Pallid Bat

Pallid bats hanging
Pallid bats use keen hearing to hunt ground-dwelling insects.

NPS Photo

 

White Sands National Monument might not have anywhere near the bat population of other national parks, like nearby Carlsbad Caverns, but White Sands is home to at least one species of bat. Pallid bats (Antrozous pallidus), also known as desert bats, are a common species of bat found throughout the American west, from Canada to Mexico and east to Texas and Oklahoma.

Named for their light color, pallid bats are typically a sandy brown—better for blending into a desert. Their brown to cream colored fur covers their backs and gives way to a white underside. They are about 4-4.5 inches (10-11.5 cm) long, weigh 0.6-1.2 ounces (17-34 grams), and boast a wingspan of up to 15-16 inches (37-41 cm). This small size only emphasizes their huge ears—all the better to hear their prey!

Pallid bats use this keen hearing to hunt, but the kind of prey they’re after is a little different from other bats. Most bat species eat flying insects or nectar from flowers. But not pallid bats! They go for the ground-dwelling insects and arthropods that other bats ignore. Arthropods are animals without a backbone that have an exoskeleton, like crickets, grasshoppers, beetles. Pallid bats will also eat spiders, cicadas, scorpions, and centipedes. If that’s not interesting enough, pallid bats have even been observed occasionally eating small lizards or mice. Imagine a four inch bat hunting a mouse! In one night, a pallid bat may eat half its body weight in insects and arthropods.

To catch these critters, pallid bats have a unique hunting style. Most types of bat hunt in midair, catching bugs as they fly. The pallid bat, however, is a gleaning bat that listens to prey-generated noise to localize and hunt prey, while reserving echolocation for general orientation and obstacle avoidance. They most often fly low, listening for prey, and swoop in to catch things on the ground, trunks of trees or sides of buildings. Once the pallid bat catches its meal, it takes the unlucky insect to its night roost to eat it. Here, it disposes of the hard parts of the bug, like legs, wings, shells, etc., and feasts on the soft areas.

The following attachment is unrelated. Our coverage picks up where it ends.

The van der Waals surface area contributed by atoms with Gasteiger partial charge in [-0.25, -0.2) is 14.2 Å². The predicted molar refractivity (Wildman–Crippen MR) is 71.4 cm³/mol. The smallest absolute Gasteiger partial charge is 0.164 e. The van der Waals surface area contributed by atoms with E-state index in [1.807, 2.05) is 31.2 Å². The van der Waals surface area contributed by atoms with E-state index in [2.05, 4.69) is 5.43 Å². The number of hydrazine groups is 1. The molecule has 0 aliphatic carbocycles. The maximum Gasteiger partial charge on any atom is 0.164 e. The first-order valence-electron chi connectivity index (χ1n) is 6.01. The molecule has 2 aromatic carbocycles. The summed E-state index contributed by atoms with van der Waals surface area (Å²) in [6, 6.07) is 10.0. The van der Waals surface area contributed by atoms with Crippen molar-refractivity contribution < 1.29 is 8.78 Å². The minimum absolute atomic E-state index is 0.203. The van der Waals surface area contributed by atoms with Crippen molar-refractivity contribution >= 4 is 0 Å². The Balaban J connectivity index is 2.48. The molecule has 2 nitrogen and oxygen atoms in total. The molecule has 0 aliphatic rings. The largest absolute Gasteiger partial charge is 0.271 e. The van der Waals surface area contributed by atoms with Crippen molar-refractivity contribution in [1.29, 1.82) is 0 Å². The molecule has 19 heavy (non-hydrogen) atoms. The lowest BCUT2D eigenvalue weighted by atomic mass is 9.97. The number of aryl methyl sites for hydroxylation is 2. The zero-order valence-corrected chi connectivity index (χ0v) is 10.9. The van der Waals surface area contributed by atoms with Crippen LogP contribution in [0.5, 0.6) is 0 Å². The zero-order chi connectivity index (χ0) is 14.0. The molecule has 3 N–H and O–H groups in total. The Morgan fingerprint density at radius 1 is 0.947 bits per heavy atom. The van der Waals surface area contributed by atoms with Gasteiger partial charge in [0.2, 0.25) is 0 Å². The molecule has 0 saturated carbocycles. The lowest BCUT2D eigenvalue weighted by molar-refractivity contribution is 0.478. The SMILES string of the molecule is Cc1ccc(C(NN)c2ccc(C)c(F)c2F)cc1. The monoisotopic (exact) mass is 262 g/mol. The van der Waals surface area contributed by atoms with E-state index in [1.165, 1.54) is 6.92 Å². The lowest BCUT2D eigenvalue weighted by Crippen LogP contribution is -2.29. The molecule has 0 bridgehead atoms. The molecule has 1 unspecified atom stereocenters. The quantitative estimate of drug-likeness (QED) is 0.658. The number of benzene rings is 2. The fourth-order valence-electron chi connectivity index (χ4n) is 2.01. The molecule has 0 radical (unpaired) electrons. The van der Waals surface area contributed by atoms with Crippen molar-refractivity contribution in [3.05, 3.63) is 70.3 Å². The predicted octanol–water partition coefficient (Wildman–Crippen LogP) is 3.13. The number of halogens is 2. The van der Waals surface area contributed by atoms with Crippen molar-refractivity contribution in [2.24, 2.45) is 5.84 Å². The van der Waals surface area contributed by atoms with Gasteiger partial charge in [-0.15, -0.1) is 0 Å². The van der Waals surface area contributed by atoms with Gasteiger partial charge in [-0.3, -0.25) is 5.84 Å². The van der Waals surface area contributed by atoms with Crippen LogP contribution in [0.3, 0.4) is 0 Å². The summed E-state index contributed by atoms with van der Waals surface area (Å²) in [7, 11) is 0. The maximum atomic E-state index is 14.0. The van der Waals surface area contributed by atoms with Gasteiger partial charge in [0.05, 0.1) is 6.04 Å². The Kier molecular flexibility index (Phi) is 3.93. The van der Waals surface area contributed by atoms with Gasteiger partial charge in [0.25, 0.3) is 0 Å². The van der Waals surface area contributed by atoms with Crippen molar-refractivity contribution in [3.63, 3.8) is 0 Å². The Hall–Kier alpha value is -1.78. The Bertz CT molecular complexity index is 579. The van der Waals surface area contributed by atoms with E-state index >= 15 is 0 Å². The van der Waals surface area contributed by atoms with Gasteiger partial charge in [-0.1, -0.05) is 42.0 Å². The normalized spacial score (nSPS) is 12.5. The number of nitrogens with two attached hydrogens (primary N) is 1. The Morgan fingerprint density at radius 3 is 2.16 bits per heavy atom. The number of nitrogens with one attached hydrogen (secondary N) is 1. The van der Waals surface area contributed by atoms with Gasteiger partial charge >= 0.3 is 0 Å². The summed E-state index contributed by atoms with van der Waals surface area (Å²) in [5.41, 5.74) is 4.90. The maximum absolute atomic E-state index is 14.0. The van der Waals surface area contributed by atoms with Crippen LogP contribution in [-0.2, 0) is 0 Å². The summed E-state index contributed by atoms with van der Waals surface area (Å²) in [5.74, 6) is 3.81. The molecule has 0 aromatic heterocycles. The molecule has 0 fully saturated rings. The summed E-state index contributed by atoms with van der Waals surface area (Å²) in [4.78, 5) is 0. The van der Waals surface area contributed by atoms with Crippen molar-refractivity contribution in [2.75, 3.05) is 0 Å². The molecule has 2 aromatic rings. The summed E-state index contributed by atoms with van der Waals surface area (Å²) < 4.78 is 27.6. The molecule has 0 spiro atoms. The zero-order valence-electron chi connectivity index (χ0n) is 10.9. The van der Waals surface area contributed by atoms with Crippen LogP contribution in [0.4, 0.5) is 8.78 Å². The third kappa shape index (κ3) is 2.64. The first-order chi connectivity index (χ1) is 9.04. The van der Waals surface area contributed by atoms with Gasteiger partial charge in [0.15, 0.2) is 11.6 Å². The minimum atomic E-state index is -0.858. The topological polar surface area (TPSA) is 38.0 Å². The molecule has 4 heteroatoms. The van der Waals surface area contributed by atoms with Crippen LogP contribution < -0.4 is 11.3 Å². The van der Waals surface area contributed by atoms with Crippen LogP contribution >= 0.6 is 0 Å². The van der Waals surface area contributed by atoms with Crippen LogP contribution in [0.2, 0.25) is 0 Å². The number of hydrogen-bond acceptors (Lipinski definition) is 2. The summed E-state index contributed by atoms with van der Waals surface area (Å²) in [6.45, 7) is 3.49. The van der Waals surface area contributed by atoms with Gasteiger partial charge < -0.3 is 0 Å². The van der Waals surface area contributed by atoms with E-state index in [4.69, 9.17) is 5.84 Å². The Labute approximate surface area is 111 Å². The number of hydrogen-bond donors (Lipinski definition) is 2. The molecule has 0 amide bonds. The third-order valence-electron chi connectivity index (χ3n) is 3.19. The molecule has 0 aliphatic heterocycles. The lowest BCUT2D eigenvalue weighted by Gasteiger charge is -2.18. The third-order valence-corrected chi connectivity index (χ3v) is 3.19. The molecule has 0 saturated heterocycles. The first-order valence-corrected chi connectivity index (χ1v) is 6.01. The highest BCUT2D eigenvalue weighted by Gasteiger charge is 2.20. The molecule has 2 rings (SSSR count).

In addition to this night roost where they can eat in relative comfort, pallid bats also have day roosts, where they stay during the day, and hibernation roosts, where they pass the winter. These roosts can be in buildings, between rocks, in caves, mines, trees, etc. Generally, the roost is located in a dark and cool area where the bat is sheltered from the elements but can still easily escape if necessary. Pallid bats roost in colonies of 12-100 bats.

At least one such colony prefers to hang around the visitor center here at White Sands. During the summer, these bats will roost during the day in a corner of the patio between the visitor center and gift shop. While cute to look at and an instant hit with visitors, this roost can be problematic. Namely, bat roosts in buildings can be smelly (both from droppings and from the skunk-like odor pallid bats can release) and can stain the wall from droppings.

So, what can we do? Well, we built bat boxes! These boxes provide pallid bats an out-of-the-way place to roost without human disturbance. They get a place to stay, and we get to reap the benefits of having an on-site colony of scorpion and centipede killers. Everyone wins! Even so, sometimes on very hot, sunny days when the boxes get too hot, these surprisingly heat-sensitive desert-dwellers will return to their old place, up under the shady eaves of the visitor center.

Last updated: August 23, 2016

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